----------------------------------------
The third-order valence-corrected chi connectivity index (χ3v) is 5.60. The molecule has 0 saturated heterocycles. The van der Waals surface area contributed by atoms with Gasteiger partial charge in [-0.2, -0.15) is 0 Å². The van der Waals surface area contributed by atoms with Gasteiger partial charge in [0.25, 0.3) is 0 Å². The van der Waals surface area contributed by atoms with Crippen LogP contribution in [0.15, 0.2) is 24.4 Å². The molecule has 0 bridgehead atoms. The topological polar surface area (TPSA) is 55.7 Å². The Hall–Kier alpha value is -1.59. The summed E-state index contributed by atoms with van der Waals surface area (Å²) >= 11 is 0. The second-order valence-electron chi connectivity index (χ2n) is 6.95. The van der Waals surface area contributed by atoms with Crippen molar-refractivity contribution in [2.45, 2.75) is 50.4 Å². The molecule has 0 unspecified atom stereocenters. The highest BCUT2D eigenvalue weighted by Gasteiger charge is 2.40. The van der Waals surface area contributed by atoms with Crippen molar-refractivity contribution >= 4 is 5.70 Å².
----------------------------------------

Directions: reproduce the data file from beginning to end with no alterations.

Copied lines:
The third-order valence-corrected chi connectivity index (χ3v) is 5.60. The molecule has 0 saturated heterocycles. The van der Waals surface area contributed by atoms with Gasteiger partial charge in [-0.2, -0.15) is 0 Å². The van der Waals surface area contributed by atoms with Gasteiger partial charge in [0.25, 0.3) is 0 Å². The van der Waals surface area contributed by atoms with Crippen LogP contribution in [0.15, 0.2) is 24.4 Å². The molecule has 0 bridgehead atoms. The topological polar surface area (TPSA) is 55.7 Å². The Hall–Kier alpha value is -1.59. The summed E-state index contributed by atoms with van der Waals surface area (Å²) >= 11 is 0. The second-order valence-electron chi connectivity index (χ2n) is 6.95. The van der Waals surface area contributed by atoms with Crippen molar-refractivity contribution in [2.45, 2.75) is 50.4 Å². The molecule has 0 unspecified atom stereocenters. The highest BCUT2D eigenvalue weighted by Gasteiger charge is 2.40. The van der Waals surface area contributed by atoms with Crippen molar-refractivity contribution >= 4 is 5.70 Å².